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Cafe Europa: Life After Communism

Slavenka Drakulic

4 Reviews

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Prose: non-fiction, Sociology & anthropology

This work explores the divisions that still exist in contemporary Europe. It focuses on Eastern Europe and the attitudes and cultural identity of Eastern Europeans, a nation of people still living in the past. Budapest, Tirane, Warsaw and Zagreb are featured.

Europe is still a divided continent. In the place of a fallen Berlin wall, there is a chasm between the East and the West. Are these differences a communist legacy, or do they run even deeper What divides us today To say simply that it is the understanding of the past, or a different concept of time, is not enough. But a visitor to this part of the world will soon discover that we, the Eastern Europeans, live in another time zone. We live in the twentieth century, but at the same time we inhabit a past full of myths and fairy tales, of blood and national belonging, and the fact that most people are lying and cheating or that they have the habit of blaming others for every failure...'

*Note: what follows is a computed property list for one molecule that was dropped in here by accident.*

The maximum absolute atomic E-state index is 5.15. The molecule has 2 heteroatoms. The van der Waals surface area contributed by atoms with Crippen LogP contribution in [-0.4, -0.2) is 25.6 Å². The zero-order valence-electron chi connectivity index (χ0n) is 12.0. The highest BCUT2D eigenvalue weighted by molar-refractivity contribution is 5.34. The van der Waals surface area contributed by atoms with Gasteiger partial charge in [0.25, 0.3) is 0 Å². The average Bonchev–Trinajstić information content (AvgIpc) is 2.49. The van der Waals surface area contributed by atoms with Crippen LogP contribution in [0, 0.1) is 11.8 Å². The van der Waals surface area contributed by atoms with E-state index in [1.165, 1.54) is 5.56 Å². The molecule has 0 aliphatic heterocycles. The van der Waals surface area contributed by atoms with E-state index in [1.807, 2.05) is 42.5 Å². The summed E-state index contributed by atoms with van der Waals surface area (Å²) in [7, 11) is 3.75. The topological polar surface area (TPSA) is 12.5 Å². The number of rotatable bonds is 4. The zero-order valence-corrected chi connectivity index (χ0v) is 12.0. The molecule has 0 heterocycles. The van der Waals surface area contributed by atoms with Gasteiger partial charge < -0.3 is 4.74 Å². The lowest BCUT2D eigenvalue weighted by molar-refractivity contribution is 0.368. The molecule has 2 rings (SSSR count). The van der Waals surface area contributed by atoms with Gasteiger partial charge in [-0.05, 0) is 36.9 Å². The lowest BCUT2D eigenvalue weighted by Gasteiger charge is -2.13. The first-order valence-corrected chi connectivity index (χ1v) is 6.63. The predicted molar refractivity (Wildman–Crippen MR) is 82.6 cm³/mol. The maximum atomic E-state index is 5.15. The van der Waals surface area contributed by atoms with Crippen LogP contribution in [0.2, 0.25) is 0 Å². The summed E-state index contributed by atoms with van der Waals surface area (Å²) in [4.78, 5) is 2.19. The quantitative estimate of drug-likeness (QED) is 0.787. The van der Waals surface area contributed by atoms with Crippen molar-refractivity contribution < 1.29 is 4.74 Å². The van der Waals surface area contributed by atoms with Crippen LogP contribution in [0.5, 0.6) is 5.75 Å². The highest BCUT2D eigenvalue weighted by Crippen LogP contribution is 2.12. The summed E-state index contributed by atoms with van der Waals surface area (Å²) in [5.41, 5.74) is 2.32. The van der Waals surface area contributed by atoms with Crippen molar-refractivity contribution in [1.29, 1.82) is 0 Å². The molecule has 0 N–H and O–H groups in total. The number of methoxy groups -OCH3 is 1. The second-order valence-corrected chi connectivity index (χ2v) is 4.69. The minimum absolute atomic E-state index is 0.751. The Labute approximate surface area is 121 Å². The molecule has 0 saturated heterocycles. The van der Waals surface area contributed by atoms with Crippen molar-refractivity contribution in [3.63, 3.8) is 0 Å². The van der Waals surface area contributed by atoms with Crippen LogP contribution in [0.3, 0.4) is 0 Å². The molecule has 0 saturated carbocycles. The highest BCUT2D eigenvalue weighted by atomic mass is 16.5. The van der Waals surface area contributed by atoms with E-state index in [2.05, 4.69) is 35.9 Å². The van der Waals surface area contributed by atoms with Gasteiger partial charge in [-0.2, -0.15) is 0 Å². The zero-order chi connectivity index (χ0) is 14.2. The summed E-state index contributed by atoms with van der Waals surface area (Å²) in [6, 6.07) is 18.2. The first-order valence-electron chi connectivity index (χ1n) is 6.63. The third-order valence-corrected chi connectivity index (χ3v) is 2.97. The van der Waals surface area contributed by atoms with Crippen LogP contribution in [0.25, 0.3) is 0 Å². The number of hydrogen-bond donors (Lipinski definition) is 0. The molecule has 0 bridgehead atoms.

An intimate tour of life on the streets of Budapest, Tirana, Warsaw and Zagreb, as those cities continue to acclimatise to the post-Communist thaw, Caf Europa does not provide easy solutions or furnish political pallatives. Rather as a Croatian with a viewpoint of ever-widening relevance, the value of Slavenka Drakulic's wry and humane observations lie in the emotional force of their honesty and the clarity of their insight.....

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Praise for Cafe Europa: Life After Communism

  • Slavenka Drakulic is a writer of great sensitivity, intelligence and grace. - ALICE WALKER

  • A formidable writer. - SUNDAY TIMES

  • Her writing has the spare poetry of Marguerite Duras. - GUARDIAN

  • Slavenka Drakulic is a journalist and writer whose voice belongs to the world. - GLORIA STEINEM

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Slavenka Drakulic

Slavenka Drakulic was born in Croatia in 1949, is a writer and journalist whose two novels and three non-fiction books have been translated into major European languages. She contributes to The New Republic, La Stampa, Dagens Nyheter, Frankfurter Runschau and the Observer.